ETCS started using the Heathrow branch in 2020. Currently, the AWS, TPWS on the Great Western main line continues to be with a possible later upgrade to ETCS. CBTC is installed in the central section and the Abbey Wood branch. AWS with TPWS on the Great Eastern Main Line.[73][74][75]

DepotsEdit

Crossrail will have a depot in West London at Old Oak Common TMD and East London at Ilford EMU Depot. Another at a new signalling centre at Romford in Havering, East London.[76][77]

ConstructionEdit

 
Construction of the Crossrail portal at Royal Oak, from a footbridge to the west of Royal Oak Underground station, July 2011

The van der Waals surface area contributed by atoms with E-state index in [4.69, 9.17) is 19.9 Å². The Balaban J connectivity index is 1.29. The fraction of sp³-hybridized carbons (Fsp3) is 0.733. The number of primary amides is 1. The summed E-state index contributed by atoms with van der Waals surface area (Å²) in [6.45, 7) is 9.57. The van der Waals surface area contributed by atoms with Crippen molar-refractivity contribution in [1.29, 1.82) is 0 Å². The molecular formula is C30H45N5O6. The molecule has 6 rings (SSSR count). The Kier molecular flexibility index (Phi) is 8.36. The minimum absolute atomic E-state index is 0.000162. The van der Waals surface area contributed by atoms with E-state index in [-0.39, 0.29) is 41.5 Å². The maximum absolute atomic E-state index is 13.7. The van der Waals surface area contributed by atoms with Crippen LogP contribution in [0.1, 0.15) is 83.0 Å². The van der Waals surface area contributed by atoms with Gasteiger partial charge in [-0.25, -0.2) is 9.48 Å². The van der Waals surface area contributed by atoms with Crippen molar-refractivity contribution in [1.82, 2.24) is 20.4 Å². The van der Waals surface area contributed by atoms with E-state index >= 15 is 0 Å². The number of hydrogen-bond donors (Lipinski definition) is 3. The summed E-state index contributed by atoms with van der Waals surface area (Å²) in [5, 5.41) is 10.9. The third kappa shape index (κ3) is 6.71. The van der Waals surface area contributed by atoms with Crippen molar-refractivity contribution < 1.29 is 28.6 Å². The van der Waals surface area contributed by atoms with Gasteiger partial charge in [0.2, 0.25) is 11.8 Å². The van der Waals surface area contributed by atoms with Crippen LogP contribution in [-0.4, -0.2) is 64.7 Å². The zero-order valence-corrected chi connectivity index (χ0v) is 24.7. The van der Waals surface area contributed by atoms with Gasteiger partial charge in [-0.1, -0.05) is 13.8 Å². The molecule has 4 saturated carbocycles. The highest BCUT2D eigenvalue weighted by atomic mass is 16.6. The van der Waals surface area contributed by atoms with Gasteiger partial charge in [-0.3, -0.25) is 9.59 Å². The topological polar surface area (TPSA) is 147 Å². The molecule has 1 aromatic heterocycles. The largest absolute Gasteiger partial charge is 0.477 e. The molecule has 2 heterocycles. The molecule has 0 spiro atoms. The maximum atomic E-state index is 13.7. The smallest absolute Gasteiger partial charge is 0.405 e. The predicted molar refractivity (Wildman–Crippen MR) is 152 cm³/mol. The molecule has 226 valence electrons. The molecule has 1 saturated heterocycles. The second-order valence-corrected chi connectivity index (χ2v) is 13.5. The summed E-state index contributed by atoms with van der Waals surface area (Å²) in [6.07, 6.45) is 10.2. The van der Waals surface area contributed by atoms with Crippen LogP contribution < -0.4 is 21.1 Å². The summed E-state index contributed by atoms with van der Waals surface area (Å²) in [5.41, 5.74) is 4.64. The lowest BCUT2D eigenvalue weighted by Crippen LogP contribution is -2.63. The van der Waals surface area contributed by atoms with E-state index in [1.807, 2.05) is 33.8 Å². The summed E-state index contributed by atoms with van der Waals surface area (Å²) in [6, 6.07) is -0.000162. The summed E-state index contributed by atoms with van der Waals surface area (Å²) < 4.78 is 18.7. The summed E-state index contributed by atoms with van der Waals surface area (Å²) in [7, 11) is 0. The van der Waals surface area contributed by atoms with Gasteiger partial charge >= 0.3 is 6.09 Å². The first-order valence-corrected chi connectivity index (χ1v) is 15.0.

ChronologyEdit

 
Construction of Crossrail at Tottenham Court Road in September 2011

In April 2009, Crossrail announced that 17 firms had secured 'Enabling Works Framework Agreements' and would now be able to compete for packages of works.[78] At the peak of construction up to 14,000 people were expected to be needed in the project's supply chain.[79][80]

Work began on 15 May 2009 when piling works started at the future Canary Wharf station.[81]

The threat of diseases being released by work on the project was raised by Lord James of Blackheath at the passing of the Crossrail Bill. He told the House of Lords select committee that 682 victims of anthrax had been brought into Smithfield in Farringdon with some contaminated meat in 1520 and then buried in the area.[82] On 24 June 2009 it was reported that no traces of anthrax or bubonic plague had been found on human bone fragments discovered during tunnelling.[83]